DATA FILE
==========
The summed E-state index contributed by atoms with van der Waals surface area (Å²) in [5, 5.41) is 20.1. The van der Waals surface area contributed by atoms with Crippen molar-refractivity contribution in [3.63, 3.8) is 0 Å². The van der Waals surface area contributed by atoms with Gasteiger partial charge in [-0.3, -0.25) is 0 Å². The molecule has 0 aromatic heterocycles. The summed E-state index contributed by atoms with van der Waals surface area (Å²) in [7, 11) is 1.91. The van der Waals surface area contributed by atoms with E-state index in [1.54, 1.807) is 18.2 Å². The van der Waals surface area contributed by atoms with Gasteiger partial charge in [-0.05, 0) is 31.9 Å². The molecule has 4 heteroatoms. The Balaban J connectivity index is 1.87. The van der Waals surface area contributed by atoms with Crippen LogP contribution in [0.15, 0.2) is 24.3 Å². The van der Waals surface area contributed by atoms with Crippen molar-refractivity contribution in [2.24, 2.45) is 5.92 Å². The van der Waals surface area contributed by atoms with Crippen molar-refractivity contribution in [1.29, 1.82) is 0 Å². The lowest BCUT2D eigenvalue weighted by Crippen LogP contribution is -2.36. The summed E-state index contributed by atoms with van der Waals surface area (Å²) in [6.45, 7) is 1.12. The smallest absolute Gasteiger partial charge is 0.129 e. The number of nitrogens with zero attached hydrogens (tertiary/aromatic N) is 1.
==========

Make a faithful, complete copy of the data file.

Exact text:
The summed E-state index contributed by atoms with van der Waals surface area (Å²) in [5, 5.41) is 20.1. The van der Waals surface area contributed by atoms with Crippen molar-refractivity contribution in [3.63, 3.8) is 0 Å². The van der Waals surface area contributed by atoms with Gasteiger partial charge in [-0.3, -0.25) is 0 Å². The molecule has 0 aromatic heterocycles. The summed E-state index contributed by atoms with van der Waals surface area (Å²) in [7, 11) is 1.91. The van der Waals surface area contributed by atoms with E-state index in [1.54, 1.807) is 18.2 Å². The van der Waals surface area contributed by atoms with Gasteiger partial charge in [-0.05, 0) is 31.9 Å². The molecule has 4 heteroatoms. The Balaban J connectivity index is 1.87. The van der Waals surface area contributed by atoms with Crippen LogP contribution in [0.15, 0.2) is 24.3 Å². The van der Waals surface area contributed by atoms with Crippen molar-refractivity contribution in [2.24, 2.45) is 5.92 Å². The van der Waals surface area contributed by atoms with Crippen molar-refractivity contribution in [1.29, 1.82) is 0 Å². The lowest BCUT2D eigenvalue weighted by Crippen LogP contribution is -2.36. The summed E-state index contributed by atoms with van der Waals surface area (Å²) in [6.45, 7) is 1.12. The smallest absolute Gasteiger partial charge is 0.129 e. The number of nitrogens with zero attached hydrogens (tertiary/aromatic N) is 1.